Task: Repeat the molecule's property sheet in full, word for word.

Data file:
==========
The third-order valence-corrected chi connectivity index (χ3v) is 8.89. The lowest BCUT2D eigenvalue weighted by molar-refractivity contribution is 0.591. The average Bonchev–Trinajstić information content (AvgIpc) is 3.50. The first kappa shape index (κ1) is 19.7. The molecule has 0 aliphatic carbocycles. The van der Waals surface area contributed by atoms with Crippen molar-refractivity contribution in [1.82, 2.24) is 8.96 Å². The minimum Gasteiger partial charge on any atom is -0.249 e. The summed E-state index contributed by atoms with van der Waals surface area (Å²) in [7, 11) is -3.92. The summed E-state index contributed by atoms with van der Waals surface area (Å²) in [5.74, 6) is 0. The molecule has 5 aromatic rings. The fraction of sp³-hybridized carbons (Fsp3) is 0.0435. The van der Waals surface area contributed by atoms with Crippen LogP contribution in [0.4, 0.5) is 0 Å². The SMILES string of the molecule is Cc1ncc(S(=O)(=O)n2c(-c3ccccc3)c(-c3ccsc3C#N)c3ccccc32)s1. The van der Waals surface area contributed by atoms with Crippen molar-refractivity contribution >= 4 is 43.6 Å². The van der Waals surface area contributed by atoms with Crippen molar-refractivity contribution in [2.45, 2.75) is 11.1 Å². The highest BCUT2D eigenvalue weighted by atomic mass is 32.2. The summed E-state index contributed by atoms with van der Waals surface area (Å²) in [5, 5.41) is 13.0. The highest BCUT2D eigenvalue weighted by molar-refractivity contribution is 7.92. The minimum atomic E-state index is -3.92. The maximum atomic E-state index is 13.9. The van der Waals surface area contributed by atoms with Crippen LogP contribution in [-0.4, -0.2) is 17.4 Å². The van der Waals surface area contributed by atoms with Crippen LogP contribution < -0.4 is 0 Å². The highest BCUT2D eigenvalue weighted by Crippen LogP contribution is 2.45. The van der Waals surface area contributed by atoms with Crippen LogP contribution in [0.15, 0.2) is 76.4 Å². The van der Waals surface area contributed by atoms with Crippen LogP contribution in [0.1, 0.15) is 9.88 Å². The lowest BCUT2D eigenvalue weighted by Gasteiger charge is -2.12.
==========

The third-order valence-corrected chi connectivity index (χ3v) is 8.89. The lowest BCUT2D eigenvalue weighted by molar-refractivity contribution is 0.591. The average Bonchev–Trinajstić information content (AvgIpc) is 3.50. The first kappa shape index (κ1) is 19.7. The molecule has 0 aliphatic carbocycles. The van der Waals surface area contributed by atoms with Crippen molar-refractivity contribution in [1.82, 2.24) is 8.96 Å². The minimum Gasteiger partial charge on any atom is -0.249 e. The summed E-state index contributed by atoms with van der Waals surface area (Å²) in [7, 11) is -3.92. The summed E-state index contributed by atoms with van der Waals surface area (Å²) in [5.74, 6) is 0. The molecule has 5 aromatic rings. The fraction of sp³-hybridized carbons (Fsp3) is 0.0435. The van der Waals surface area contributed by atoms with Crippen LogP contribution in [0.4, 0.5) is 0 Å². The SMILES string of the molecule is Cc1ncc(S(=O)(=O)n2c(-c3ccccc3)c(-c3ccsc3C#N)c3ccccc32)s1. The van der Waals surface area contributed by atoms with Crippen molar-refractivity contribution >= 4 is 43.6 Å². The van der Waals surface area contributed by atoms with Crippen molar-refractivity contribution in [2.45, 2.75) is 11.1 Å². The highest BCUT2D eigenvalue weighted by atomic mass is 32.2. The summed E-state index contributed by atoms with van der Waals surface area (Å²) in [5, 5.41) is 13.0. The highest BCUT2D eigenvalue weighted by molar-refractivity contribution is 7.92. The minimum atomic E-state index is -3.92. The maximum atomic E-state index is 13.9. The van der Waals surface area contributed by atoms with Crippen LogP contribution in [-0.4, -0.2) is 17.4 Å². The van der Waals surface area contributed by atoms with Crippen LogP contribution < -0.4 is 0 Å². The highest BCUT2D eigenvalue weighted by Crippen LogP contribution is 2.45. The van der Waals surface area contributed by atoms with Crippen LogP contribution in [0.15, 0.2) is 76.4 Å². The van der Waals surface area contributed by atoms with Crippen LogP contribution in [0.1, 0.15) is 9.88 Å². The lowest BCUT2D eigenvalue weighted by Gasteiger charge is -2.12.